Tuesday, 27 April 2010

Golden Teardrops ... avec la guitare!


If you have read earlier entries on this blog about the Flamingos' 1953 doo wop classic Golden Teardrops then you may be interested in this youtube clip of the 1961 Vee-Jay reissue with overdubbed guitar. Presumably this was done to lessen the gap between the group's Chcago recordings and their recently successful sides for End, most notably I Only Have Eyes For You.

Be warned it ends a second or two prematurely, so you miss the guitar rounding things off at the end. The sound isn't great on this particular clip, but you can hear enough to decide whether you like this reworked version. I've written about it on many occasions in this blog, such as here (about the overdubbed version versus the original) and here (an essay about the recording and notes about the oldies album where I heard it first) and even now I'm not sure how I feel - it was, after all, the form in which I first heard (and loved) it. How can you erase that completely?

Anyway, here is the youtube clip of the overdubbed Golden Teardrops, followed by a clip of the original, undoctored recording (sans guitars, as Clarke put it), if you fancy making a comparison. It's not really a fair competition, however, as the sound of the second youtube clip happens to be superior - and doesn't stop before the end. But it's a handy excuse to remind yourself of what a great record (or two) it is.

Listening to the two versions again, what I can hear is that the addition of the guitar masks or replaces what I presume is a very, very softly played (very softly indeed) sax. The original musicians were careful not to impose themselves on the beautiful vocal arrangement - something which I presume must have been obvious the first time the group sang it to them, so the redubbed version is not about the need to conceal something ungainly - like Uncle Phil camouflaging what is said to be Lennon's lousy bass playing on The Long and Winding Road, according to Ian Macdonald's Revolution in the Head.

Nevertheless, maybe a guitar is simply a more natural accompaniment for voices. But I dunno. I think you can say, however, that it's underlining something already there, or implicit, in the existing accompaniment - maybe a bit like Ringo adding some simple drumming in earlier Beatle days when a track had been bounced down several times. The only difference is that presumably Golden Teardrops was live, so the self-effacement of the musicians was presumably a conscious decision on their or the engineer's part - or whatever the technical term was in those days. So could it be said that the guitar is too on-the-nose, musically? I can't decide - but maybe you can.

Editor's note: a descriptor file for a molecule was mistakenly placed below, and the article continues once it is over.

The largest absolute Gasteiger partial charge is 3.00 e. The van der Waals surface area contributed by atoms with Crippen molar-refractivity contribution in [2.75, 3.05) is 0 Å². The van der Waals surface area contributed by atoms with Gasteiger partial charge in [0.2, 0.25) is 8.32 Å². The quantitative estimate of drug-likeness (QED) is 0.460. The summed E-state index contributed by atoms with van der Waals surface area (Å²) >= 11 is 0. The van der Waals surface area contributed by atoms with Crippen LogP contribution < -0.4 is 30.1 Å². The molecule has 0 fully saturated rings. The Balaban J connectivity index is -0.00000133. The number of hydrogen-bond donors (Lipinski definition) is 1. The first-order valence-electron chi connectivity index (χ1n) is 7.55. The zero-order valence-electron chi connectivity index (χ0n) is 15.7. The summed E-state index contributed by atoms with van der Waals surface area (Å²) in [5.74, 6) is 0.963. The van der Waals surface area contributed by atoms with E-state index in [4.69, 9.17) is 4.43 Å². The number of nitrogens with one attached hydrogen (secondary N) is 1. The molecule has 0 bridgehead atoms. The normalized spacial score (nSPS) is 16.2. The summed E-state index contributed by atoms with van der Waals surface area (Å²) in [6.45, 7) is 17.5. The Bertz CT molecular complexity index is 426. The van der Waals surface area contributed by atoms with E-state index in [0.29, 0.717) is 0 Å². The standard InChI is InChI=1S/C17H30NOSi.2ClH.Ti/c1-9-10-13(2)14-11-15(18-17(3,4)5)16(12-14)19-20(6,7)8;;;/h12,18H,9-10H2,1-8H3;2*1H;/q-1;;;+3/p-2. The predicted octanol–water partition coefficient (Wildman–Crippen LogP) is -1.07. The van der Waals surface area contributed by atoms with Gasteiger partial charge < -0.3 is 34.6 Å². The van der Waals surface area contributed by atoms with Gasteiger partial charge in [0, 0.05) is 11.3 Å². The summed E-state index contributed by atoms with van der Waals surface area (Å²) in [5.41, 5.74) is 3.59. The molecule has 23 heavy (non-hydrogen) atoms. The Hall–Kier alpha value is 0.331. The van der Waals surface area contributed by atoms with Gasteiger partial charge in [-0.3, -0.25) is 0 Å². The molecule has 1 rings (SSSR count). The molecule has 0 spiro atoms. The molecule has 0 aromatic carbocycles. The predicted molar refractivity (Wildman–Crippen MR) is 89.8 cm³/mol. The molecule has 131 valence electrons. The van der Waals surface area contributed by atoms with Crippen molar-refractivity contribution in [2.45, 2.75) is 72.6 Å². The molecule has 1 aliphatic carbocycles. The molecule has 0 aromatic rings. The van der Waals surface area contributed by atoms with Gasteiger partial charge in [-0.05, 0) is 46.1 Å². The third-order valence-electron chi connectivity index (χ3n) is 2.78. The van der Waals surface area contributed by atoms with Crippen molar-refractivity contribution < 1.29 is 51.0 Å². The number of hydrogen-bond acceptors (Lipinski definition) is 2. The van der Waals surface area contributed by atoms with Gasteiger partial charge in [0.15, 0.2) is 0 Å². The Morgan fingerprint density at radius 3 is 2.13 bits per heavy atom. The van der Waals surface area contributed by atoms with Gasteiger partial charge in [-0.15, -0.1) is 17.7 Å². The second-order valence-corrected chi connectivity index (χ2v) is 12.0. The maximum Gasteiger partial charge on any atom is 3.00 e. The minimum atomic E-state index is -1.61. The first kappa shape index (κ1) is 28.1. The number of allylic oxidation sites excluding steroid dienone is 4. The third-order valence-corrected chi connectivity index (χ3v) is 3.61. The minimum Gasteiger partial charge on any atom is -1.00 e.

A final note about the late Johnny Carter. I have already referred to his death but hadn't realised, or had forgotten, that he had been the last survivor of the group who sang Golden Teardrops (see image below, annotated by Marv Goldberg). I've already quoted from this interview with Sollie McElroy on Unca Marvy's site (now located here) but key details bear repetition:
If you listen to the background, there is very little music. It was almost a cappella. You could hear the notes, the blending of the voices. We rehearsed a long time on that song. In fact we were almost ready to give it up. We couldn't get it like we wanted to. And Johnny started bringing in that tenor and it started fitting in. And so when we felt like we were comfortable with it, we recorded it.
Rereading Unca Marvy's article, I see that when the group were starting to perform, they did an Ink Spots number, and Sollie says that he based his stage style on that of Bill Kenny:
You sang. You used your hands to express [waving around a zircon ring his mother had given him - in the same way Bill Kenny waved around his diamonds].
With that model, who knows - maybe the guitar just seemed an omission which had to be rectified to whoever was respnsible at Vee-Jay, as opposed to an attempt to cash in on the Flamingos' later success or sweeten the product for a crossover audience? I have read that someone at Vee-Jay (I think Calvin Carter) was almost like a mechanic - ie he would add a vocal if a group's sound wasn't quite right on a recording - and even filled in for a few months when the Spaniels were touring. Was it his decision to add the guitar? And which version is better? There's only one way to decide ...

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